What does it mean to hack growth? Growth hacking has become a buzzword in marketing circles, but many still don’t know what growth hacking is or why it works. If you fall into that camp, don’t worry. You’re not alone. Plus, I’m going to eliminate your confusion today. I’m a huge fan of growth hacking and its potential impact on my businesses as well as those of my clients. By hacking growth and taking less-traveled paths, you can find yourself ahead of your competitors. Let’s take a deep dive into growth hacking and figure out how you can use it...

The post Growth Hacking: The 12 Best Techniques to Boost Conversions appeared first on The Daily Egg.

Images and Stories Inspire Us to Travel

Photo courtesy of Tupelo.net When you see an image of a beautiful location or hear a great story about a destination, your natural response is to want to experience it yourself. The first step in that experience is often looking at the pictures of other travelers and reading their thoughts, opinions and narratives of their… Read More

The post Images and Stories Inspire Us to Travel appeared first on Bound.

Photo courtesy of Tupelo.net

When you see an image of a beautiful location or hear a great story about a destination, your natural response is to want to experience it yourself. The first step in that experience is often looking at the pictures of other travelers and reading their thoughts, opinions and narratives of their experiences. We respond strongly to this user generated content because we can relate to the creators and we can relate their experience to what ours could be like.

In our 2018 State of Personalization Report, we identify user generated content as a major driver in online engagement. That’s the difference we see between user generated content and advertiser or marketer generated content. Travelers trust other travelers over advertisers. According to a study by Elon University, 65% of consumers trust word of mouth on the Internet more than content produced by advertisers.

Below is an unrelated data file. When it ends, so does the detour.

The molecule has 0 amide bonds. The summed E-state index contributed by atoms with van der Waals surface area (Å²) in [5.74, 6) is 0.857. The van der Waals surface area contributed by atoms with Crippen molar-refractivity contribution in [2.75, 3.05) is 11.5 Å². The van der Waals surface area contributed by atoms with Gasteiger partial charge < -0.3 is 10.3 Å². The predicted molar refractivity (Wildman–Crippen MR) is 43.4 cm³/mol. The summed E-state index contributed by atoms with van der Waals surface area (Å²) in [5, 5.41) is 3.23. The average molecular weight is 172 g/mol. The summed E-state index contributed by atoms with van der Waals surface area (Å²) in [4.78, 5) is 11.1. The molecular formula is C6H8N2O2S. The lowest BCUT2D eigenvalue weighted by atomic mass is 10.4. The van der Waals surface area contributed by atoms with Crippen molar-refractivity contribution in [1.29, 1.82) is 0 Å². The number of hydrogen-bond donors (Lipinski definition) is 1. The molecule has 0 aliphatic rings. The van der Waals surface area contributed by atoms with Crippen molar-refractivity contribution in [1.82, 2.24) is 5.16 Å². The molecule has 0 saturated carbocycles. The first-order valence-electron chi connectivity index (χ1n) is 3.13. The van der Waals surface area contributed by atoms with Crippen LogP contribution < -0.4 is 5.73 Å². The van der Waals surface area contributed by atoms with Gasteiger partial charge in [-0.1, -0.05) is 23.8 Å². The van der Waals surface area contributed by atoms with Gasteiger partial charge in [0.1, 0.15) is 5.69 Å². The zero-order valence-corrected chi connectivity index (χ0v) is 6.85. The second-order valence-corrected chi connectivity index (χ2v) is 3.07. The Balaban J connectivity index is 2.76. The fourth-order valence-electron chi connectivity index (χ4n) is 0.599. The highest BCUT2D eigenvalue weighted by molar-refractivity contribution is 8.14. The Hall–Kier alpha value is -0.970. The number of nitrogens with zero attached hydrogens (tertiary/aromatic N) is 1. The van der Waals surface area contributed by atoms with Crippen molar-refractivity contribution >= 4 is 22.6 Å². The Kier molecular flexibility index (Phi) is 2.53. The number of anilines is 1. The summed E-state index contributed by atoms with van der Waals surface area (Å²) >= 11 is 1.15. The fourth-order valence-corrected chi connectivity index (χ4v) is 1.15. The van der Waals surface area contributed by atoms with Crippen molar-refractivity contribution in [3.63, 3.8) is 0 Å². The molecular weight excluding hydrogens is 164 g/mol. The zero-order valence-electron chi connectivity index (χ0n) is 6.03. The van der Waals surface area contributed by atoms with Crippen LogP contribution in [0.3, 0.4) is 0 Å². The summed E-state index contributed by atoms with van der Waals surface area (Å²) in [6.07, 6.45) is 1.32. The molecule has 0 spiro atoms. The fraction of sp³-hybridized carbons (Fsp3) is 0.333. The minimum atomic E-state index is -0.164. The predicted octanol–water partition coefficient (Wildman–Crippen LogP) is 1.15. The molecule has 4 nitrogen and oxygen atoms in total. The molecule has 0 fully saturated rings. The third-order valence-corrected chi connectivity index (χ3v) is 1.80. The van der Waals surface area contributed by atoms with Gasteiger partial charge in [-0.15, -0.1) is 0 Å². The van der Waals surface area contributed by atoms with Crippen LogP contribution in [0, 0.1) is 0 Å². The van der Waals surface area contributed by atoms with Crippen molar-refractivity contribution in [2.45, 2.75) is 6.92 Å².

Incorporating user-generated content into your destination’s digital marketing campaigns is a great opportunity to include an undeniable level of authenticity. In the report, we look at how leveraging local audiences to create content creates three benefits:

  • Modern consumers are visual decision makers.
  • Real people don’t feel like an advertising campaign.
  • User generated content establishes credibility.

As part of a bigger initiative to turn all marketing directives from professional photos to user-generated images taken by real visitors, Bound customer, Tupelo Convention and Visitors Bureau, started their #MyTupelo campaign. While Elvis’ hometown draws crowds from far and wide, many visitors only come for one specific attraction — so the challenge for the marketing team at Tupelo CVB was to increase overnight/weekend stays. Tupelo realized that it could take its marketing goals and initiatives to another level with a strategy that involved leveraging their locals.

“With UGC it’s not just us telling you to use our hashtag; it’s us saying there’s another traveler who stood in the exact same spot you’re standing in right now, and telling their travel story with a level of authenticity we just can’t provide on our own,” said Will Crockett, Online Content Manager at Tupelo CVB.

San Francisco Travel Association launched their “I am San Francisco and You Are Always Welcome” campaign as part of an initiative to let international travelers know that all people are always welcome. The first phase addressed the visitor directly in a dedicated video and #AlwaysWelcome hashtag. Phase two involves a nine-feature campaign leveraging locals with the goal of showcasing San Francisco as a diverse and welcoming destination. Titled “I Am San Francisco,” it’s an online series sharing the stories of both natives of the city and those who came to visit and found a home.

“We wanted to tell stories that are real and authentically San Francisco,” President and CEO of SF Travel Association, Joe D’Alessandro said. “This is what San Francisco is all about–not just acknowledging diversity but celebrating and defending it around the world.”

User generated content is just one of the topics we cover in our annual report. You can download the Free Guide: State of Personalization 2018 Report to learn how destination marketers like you are leveraging:

  • Website personalization benchmark statistics
  • Strategies for implementing personalization
  • 2018 trends in content and personalization
  • Real case studies from successful destinations

Related Posts

The post Images and Stories Inspire Us to Travel appeared first on Bound.